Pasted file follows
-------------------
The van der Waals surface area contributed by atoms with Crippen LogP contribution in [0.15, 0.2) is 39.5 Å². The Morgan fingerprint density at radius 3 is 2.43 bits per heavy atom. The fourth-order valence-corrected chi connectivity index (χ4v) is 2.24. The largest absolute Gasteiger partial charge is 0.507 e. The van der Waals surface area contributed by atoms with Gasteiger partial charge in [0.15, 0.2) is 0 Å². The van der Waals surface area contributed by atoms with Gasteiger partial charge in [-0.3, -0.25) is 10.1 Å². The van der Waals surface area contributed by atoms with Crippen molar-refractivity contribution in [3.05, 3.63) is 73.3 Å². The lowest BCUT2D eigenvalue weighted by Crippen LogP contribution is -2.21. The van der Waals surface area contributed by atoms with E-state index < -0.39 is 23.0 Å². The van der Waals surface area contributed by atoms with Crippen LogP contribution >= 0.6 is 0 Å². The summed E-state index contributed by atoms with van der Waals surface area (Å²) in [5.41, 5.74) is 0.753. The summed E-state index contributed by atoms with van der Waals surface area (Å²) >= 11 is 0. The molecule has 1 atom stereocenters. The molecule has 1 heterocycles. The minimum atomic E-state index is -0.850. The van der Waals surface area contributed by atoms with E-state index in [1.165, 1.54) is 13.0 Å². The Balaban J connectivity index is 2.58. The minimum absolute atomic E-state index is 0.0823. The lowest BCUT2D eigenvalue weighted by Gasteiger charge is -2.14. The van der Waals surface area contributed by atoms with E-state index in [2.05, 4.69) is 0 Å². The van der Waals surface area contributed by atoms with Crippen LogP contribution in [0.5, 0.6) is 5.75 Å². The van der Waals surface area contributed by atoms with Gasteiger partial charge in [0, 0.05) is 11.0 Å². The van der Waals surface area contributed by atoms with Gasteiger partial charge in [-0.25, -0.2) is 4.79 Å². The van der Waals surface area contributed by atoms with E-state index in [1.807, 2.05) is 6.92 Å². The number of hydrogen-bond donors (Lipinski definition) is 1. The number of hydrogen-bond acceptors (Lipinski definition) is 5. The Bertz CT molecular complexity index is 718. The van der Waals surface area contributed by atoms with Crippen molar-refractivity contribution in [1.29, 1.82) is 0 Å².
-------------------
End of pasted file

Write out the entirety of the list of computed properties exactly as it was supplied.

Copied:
The van der Waals surface area contributed by atoms with Crippen LogP contribution in [0.15, 0.2) is 39.5 Å². The Morgan fingerprint density at radius 3 is 2.43 bits per heavy atom. The fourth-order valence-corrected chi connectivity index (χ4v) is 2.24. The largest absolute Gasteiger partial charge is 0.507 e. The van der Waals surface area contributed by atoms with Gasteiger partial charge in [0.15, 0.2) is 0 Å². The van der Waals surface area contributed by atoms with Gasteiger partial charge in [-0.3, -0.25) is 10.1 Å². The van der Waals surface area contributed by atoms with Crippen molar-refractivity contribution in [3.05, 3.63) is 73.3 Å². The lowest BCUT2D eigenvalue weighted by Crippen LogP contribution is -2.21. The van der Waals surface area contributed by atoms with E-state index < -0.39 is 23.0 Å². The van der Waals surface area contributed by atoms with Crippen LogP contribution >= 0.6 is 0 Å². The summed E-state index contributed by atoms with van der Waals surface area (Å²) in [5.41, 5.74) is 0.753. The summed E-state index contributed by atoms with van der Waals surface area (Å²) >= 11 is 0. The molecule has 1 atom stereocenters. The molecule has 1 heterocycles. The minimum atomic E-state index is -0.850. The van der Waals surface area contributed by atoms with E-state index in [1.165, 1.54) is 13.0 Å². The Balaban J connectivity index is 2.58. The minimum absolute atomic E-state index is 0.0823. The lowest BCUT2D eigenvalue weighted by Gasteiger charge is -2.14. The van der Waals surface area contributed by atoms with E-state index in [2.05, 4.69) is 0 Å². The van der Waals surface area contributed by atoms with Crippen LogP contribution in [0.5, 0.6) is 5.75 Å². The van der Waals surface area contributed by atoms with Gasteiger partial charge in [0, 0.05) is 11.0 Å². The van der Waals surface area contributed by atoms with Gasteiger partial charge in [-0.25, -0.2) is 4.79 Å². The van der Waals surface area contributed by atoms with E-state index in [1.807, 2.05) is 6.92 Å². The number of hydrogen-bond donors (Lipinski definition) is 1. The number of hydrogen-bond acceptors (Lipinski definition) is 5. The Bertz CT molecular complexity index is 718. The van der Waals surface area contributed by atoms with Crippen molar-refractivity contribution in [1.29, 1.82) is 0 Å².